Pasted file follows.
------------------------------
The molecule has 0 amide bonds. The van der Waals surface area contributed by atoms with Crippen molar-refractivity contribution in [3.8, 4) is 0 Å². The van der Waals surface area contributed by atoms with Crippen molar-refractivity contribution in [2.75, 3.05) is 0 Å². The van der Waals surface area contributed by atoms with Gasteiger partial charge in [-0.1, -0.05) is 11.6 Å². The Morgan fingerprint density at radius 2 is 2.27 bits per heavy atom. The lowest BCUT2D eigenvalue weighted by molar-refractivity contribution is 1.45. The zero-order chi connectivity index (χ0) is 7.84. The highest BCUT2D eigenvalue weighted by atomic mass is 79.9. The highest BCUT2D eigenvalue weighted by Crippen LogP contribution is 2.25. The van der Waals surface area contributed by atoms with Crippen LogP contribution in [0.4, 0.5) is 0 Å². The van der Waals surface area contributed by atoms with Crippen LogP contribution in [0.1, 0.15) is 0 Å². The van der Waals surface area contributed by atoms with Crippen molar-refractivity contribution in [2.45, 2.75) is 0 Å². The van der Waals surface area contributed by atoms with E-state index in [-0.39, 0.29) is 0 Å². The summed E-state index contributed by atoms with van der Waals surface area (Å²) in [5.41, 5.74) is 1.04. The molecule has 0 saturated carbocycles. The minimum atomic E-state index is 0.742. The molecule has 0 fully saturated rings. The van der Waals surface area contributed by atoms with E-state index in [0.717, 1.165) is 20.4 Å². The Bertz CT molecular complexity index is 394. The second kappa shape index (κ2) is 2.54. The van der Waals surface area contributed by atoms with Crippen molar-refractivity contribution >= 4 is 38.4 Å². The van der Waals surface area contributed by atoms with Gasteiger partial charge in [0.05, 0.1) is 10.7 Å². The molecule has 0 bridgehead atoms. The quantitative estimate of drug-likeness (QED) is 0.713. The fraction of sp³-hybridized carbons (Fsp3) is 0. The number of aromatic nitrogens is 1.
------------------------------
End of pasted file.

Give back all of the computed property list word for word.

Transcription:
The molecule has 0 amide bonds. The van der Waals surface area contributed by atoms with Crippen molar-refractivity contribution in [3.8, 4) is 0 Å². The van der Waals surface area contributed by atoms with Crippen molar-refractivity contribution in [2.75, 3.05) is 0 Å². The van der Waals surface area contributed by atoms with Gasteiger partial charge in [-0.1, -0.05) is 11.6 Å². The Morgan fingerprint density at radius 2 is 2.27 bits per heavy atom. The lowest BCUT2D eigenvalue weighted by molar-refractivity contribution is 1.45. The zero-order chi connectivity index (χ0) is 7.84. The highest BCUT2D eigenvalue weighted by atomic mass is 79.9. The highest BCUT2D eigenvalue weighted by Crippen LogP contribution is 2.25. The van der Waals surface area contributed by atoms with Crippen LogP contribution in [0.4, 0.5) is 0 Å². The van der Waals surface area contributed by atoms with Crippen LogP contribution in [0.1, 0.15) is 0 Å². The van der Waals surface area contributed by atoms with Crippen molar-refractivity contribution in [2.45, 2.75) is 0 Å². The van der Waals surface area contributed by atoms with E-state index in [-0.39, 0.29) is 0 Å². The summed E-state index contributed by atoms with van der Waals surface area (Å²) in [5.41, 5.74) is 1.04. The molecule has 0 saturated carbocycles. The minimum atomic E-state index is 0.742. The molecule has 0 fully saturated rings. The van der Waals surface area contributed by atoms with E-state index in [0.717, 1.165) is 20.4 Å². The Bertz CT molecular complexity index is 394. The second kappa shape index (κ2) is 2.54. The van der Waals surface area contributed by atoms with Crippen molar-refractivity contribution >= 4 is 38.4 Å². The van der Waals surface area contributed by atoms with Gasteiger partial charge in [0.05, 0.1) is 10.7 Å². The molecule has 0 bridgehead atoms. The quantitative estimate of drug-likeness (QED) is 0.713. The fraction of sp³-hybridized carbons (Fsp3) is 0. The number of aromatic nitrogens is 1.